8. A delicate issue with hamster mothers
This topic is sensitive, particularly regarding hamster mothers who intentionally harm their babies, believing there’s something wrong with them, such as an illness or physical defect only she can detect.
In these cases, the mother might end their life, thinking they won’t survive independently. While distressing, this is a natural occurrence that can’t always be prevented. It’s a sad reality of hamster care.
How to tell if a hamster is pregnant?
You might have brought home a pregnant hamster from the pet store or noticed that one of your dwarf hamsters looks unusual. To understand and identify hamster pregnancy, here are the key signs.
Firstly, hamster pregnancies last between 18 to 22 days. During this time, you’ll observe her midsection expanding progressively. She’ll eat more while reducing her physical activity, conserving energy for the upcoming birth.
As her due date nears, she may become increasingly irritable, seeking out secluded, secure spots in her cage.
This is the time to move her to a separate, larger cage, outfitted with familiar bedding, nesting materials, and plenty of hiding places.
If you suspect your hamster might be pregnant due to her increased size, excessive digging, burrowing, and nest-building, it’s wise to isolate her from any cage mates.
If it turns out she’s not pregnant, no harm done – you can reintroduce her to her previous environment. However, wait at least three weeks before doing so to confirm whether or not she gives birth.
Related reading >> How To Care For Baby Hamsters: Beginner’s Guide
More about hamster fertility and breeding
Hamsters have the potential to breed almost monthly. Theoretically, a new litter could occur each month.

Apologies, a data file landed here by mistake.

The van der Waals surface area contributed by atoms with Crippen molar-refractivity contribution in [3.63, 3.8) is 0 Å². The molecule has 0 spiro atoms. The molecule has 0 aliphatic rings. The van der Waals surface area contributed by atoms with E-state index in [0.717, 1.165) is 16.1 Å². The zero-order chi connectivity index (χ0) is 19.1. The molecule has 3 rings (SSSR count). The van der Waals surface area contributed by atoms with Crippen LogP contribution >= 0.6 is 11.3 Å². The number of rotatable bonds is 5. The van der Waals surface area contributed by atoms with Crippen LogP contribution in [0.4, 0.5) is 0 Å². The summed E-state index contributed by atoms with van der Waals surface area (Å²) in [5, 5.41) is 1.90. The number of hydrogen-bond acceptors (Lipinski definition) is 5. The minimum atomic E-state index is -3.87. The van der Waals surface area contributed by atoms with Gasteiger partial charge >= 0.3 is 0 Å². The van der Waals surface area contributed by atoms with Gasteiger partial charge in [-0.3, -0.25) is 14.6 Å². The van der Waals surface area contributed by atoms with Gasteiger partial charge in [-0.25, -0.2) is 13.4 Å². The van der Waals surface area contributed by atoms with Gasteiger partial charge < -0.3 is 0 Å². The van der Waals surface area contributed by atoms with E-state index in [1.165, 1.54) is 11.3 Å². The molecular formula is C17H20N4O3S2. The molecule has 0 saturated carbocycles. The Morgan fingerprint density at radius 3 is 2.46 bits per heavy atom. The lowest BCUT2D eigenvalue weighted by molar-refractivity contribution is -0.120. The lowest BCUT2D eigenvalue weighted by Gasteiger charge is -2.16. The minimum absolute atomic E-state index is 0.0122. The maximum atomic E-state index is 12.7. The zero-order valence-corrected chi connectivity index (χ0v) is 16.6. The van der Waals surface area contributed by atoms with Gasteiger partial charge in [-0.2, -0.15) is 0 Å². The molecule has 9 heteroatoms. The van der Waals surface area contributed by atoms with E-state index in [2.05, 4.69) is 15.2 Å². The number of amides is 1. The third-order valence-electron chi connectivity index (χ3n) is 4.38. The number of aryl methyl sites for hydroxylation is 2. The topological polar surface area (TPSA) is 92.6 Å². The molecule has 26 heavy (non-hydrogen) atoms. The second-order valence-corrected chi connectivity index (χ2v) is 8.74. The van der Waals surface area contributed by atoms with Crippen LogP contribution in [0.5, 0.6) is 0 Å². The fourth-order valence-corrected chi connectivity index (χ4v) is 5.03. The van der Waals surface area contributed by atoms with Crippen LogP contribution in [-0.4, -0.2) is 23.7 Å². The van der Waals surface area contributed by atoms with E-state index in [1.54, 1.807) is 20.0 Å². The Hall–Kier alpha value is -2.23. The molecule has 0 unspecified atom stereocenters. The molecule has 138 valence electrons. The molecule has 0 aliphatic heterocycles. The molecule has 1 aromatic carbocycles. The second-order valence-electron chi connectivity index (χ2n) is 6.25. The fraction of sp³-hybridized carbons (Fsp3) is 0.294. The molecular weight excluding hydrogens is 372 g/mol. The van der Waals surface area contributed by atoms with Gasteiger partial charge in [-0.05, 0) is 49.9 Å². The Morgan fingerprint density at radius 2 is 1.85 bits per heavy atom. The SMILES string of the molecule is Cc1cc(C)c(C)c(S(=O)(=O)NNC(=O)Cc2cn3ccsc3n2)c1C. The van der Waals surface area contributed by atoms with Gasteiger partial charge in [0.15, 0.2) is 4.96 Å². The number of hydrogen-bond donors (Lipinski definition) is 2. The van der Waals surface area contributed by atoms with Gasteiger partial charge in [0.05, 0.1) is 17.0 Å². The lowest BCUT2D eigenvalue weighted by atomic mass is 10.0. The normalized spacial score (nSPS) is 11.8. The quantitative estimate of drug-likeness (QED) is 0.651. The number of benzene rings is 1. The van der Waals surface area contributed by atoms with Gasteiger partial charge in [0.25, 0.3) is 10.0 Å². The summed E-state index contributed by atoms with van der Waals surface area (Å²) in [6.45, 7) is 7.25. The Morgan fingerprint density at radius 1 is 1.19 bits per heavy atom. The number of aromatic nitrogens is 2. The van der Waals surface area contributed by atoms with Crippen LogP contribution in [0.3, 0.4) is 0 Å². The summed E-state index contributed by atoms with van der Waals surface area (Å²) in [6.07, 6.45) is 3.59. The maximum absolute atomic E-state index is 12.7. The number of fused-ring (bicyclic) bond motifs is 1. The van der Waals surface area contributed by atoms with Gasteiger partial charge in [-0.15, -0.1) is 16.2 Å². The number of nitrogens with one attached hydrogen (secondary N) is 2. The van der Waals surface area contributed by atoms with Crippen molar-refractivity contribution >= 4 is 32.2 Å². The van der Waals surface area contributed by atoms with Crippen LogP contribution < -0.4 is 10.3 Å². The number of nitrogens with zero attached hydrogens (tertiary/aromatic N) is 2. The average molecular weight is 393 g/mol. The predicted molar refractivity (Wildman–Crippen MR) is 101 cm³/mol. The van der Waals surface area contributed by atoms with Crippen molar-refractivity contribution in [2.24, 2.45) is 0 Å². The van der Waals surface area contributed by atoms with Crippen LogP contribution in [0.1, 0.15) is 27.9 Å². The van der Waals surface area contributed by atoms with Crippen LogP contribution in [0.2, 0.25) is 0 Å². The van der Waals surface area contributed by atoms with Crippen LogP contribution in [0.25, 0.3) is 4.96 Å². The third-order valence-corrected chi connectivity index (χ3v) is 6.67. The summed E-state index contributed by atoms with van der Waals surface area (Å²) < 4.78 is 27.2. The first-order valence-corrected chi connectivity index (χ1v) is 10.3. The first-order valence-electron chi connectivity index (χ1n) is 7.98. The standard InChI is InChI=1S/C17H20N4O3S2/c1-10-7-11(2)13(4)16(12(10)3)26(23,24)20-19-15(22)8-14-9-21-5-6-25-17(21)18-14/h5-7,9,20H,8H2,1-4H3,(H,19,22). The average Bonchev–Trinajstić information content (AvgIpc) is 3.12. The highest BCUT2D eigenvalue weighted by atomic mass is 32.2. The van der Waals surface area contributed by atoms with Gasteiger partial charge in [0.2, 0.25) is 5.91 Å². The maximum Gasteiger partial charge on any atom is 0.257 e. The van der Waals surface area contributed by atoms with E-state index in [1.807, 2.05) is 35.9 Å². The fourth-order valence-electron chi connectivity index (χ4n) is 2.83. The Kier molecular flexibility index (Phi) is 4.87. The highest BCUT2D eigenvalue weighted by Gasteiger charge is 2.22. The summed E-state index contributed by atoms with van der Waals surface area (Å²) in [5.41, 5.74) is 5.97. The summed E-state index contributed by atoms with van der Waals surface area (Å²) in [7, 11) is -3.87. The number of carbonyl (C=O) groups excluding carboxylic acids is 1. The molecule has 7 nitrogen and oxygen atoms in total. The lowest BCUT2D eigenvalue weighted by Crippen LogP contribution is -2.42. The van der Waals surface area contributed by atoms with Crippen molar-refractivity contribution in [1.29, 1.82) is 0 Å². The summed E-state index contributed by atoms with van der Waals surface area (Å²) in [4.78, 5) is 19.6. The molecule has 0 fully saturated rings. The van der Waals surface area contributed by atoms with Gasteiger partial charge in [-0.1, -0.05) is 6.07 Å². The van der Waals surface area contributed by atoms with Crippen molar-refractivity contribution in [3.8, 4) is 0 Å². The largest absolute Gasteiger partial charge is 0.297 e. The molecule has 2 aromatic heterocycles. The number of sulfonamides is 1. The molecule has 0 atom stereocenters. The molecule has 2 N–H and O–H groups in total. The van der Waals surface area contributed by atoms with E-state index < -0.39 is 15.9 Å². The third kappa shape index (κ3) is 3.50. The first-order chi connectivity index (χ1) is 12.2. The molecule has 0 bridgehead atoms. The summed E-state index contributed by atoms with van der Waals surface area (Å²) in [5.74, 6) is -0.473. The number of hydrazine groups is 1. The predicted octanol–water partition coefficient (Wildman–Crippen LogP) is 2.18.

A hamster can become pregnant again within minutes after childbirth. However, this poses a risk as the mother may be dehydrated and malnourished, making it difficult for her to adequately care for her current litter.
Baby hamsters are capable of mating soon after they are weaned by their mother, around 3-4 weeks old. Therefore, it’s crucial to separate them into male and female cages immediately after weaning. Failing to do so can result in continuous litter every few weeks.
To determine the sex of a hamster, gently pick it up and observe its rear end. In females, the genitals are located directly under the anus, whereas in males, there’s a noticeable space between the anus and the genitals. When a male is slightly tilted backward, you might even see his testicles near his tail.
Identifying the sex is more challenging in smaller breeds, like those other than the Syrian hamster. Also, hamsters generally dislike being held in this manner and may squirm. Despite this, it’s essential to determine their sex to ensure proper separation.
Female hamsters go into heat every few days, usually at night, making them ready for mating at almost any time. Unlike many other animals, hamsters do not have a specific mating season.
I hope this guide has given you extensive insight into our world as hamsters. Understanding the distressing possibility of a mother eating her young is crucial, but thankfully, you now know how to minimize the chances of it happening.
Remember, we hamsters grow up quickly, so it’s vital to separate us by gender to prevent an unexpected expansion of our family.
For more fascinating facts and tips about hamster care, feel free to explore additional articles. You’ll discover intriguing topics such as why we freeze, our dietary needs, and even the curious reason why we sometimes eat our poop!
Q: Do hamsters eat their babies if you touch them?
A: Yes, hamsters may eat their babies if you touch them, as this alters the babies’ scent and can lead the mother to reject or harm them, mistaking them as not her own.